Yesterday morning it was still partially frozen, which did not turn out so good for Liam when his ball went bouncing off across the thin coat of ice. I walked down the lane just in time to see Liam fall through the ice into what had to be some cold, cold water.
I think the incident scared him, but it did not deter him from trying to figure out how to get that ball. Mom helped him out, taking one of pieces of metal pipe we've been using to unclog the culvert.
I was able to reach far enough with the pipe to send the ball into the water, and it soon floated Liam's way.
This morning, thanks to above freezing temperatures overnight, the ice is gone from the lake, but we've got more rain coming. It's looking pretty ugly out my window toward Schweitzer.
At least we had a nice day to start spring. I took a short drive through Oden farm country and along HWY 200 eventually stopping for a lakeshore walk around the Trestle Creek Recreation area.
Had the whole place to myself and was feeling pretty good about walking wherever I wished without sinking into snow.
While walking back to my car, another vehicle pulled into the area. The driver got out, headed for the back of his pickup, pulled out a backpack and later some fishing poles.
We enjoyed a brief conversation as he was about to head off to an area along the shoreline, hoping to maybe hook onto a Kamloops.
Turns out he's a Minnesota transplant and a kayak fisherman. Rocky Olson and his son also produce a monthly podcast on their website called www.wildedgeoutdoors.com.
I've tried to reach the site but, unfortunately, have not yet been successful. Hoping that will change because they advertise it on Facebook. If you're interested in outdoor topics, give it a listen.
Twas fun meeting Rocky. He went on his way, and I, mine, which included a couple of stops along the Pack River Flats where thousands of duck, geese and swans are noisily enjoying springtime.
So, it was a nice way to start the new season. Naturally, like everyone, I'd like to see the precipitation and wintry relapses stop for a while. But we take what we can get.
We'll simply March on, like the ZAGS this Thursday, hoping for the best.
Monday, March 20, 2017
It may not be our first pick on ideal conditions for the first day of spring here in North Idaho, but we'll take it.
The sun is casting pink rays on Schweitzer, geese are honking, robins are singing, and even the CHEEZEburger bird out by the road was crooning away.
Considering the past week, today looks A-okay, even if we still have a lot of lakes flowing around and beneath big stretches of hard-packed snow.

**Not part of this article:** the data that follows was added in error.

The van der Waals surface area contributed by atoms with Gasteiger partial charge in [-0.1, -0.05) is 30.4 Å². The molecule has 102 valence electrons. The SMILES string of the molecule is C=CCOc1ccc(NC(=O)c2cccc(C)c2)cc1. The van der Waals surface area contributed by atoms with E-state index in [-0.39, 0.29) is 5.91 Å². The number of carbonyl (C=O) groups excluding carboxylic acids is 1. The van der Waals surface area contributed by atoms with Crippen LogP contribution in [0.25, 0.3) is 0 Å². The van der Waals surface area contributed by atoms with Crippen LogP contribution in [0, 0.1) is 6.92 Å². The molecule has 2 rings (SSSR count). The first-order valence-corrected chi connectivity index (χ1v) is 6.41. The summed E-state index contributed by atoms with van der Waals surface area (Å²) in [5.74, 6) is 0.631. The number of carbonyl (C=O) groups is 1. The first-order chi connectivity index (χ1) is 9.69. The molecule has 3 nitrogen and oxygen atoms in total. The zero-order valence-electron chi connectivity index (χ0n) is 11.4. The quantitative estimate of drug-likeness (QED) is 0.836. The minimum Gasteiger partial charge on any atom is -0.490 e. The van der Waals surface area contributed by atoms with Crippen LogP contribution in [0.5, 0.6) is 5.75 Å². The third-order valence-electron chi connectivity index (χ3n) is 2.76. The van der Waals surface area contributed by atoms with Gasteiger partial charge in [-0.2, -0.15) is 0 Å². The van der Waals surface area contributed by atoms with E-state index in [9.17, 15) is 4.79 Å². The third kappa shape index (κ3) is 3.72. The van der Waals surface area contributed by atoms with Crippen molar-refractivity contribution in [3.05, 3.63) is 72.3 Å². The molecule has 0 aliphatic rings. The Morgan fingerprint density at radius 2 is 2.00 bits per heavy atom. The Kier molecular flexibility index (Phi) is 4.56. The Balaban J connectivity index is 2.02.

Water is still flowing from the dog's playground pasture over the lane and into Pasture No. 2 where it is headed to the southwest toward the fields along Selle Road.
Bill says it will all eventually reach the Pacific Ocean. Good riddance for now.
I'm sure that after we've had three days of sunshine, some civic-minded, responsible soul wishing to rain on everyone's sunny-day parade will start obsessing over possibilities of a drought.
I'm also sure that a lot of farmers won't mind one bit to see their water-logged fields dry out so they can do some farming.
We were pretty amazed yesterday to see so many acres of the Kootenai Valley devoid of snow, especially after our last trip up that way a few weeks ago to inspect the heavy snow drop that closed schools for several days, so folks could shovel out.
Our afternoon drive took us past the area where a mud slide came from a hilltop and covered portions of HWY 95 on the entrance to Bonners Ferry. We also drove up what Bill calls the Eileen Road, while others call it the Moyie River Road.
Bill was hoping we could find a spot where we could look down into the river valley and see where several railroad cars loaded with grain derailed in a remote spot last week.
All we saw of the derailment was heavy equipment and some some salvaged pieces of train cars which had been brought to a crossing.
The snow-capped mountains across the river to the east were pretty though, and every time I left the pickup to take pictures, both spring air and blue skies made me want to stay out of the pickup.
A lovely old barn along the roadside offered another chance to step outside and breathe that lovely air while snapping a few shots.
Later, we drove to the National Wildlife Refuge and walked one of the trails along Deep Creek, which has overflowed in several spots, especially around Naples. Both the Kootenai River and Deep Creek are running pretty dirty these March days.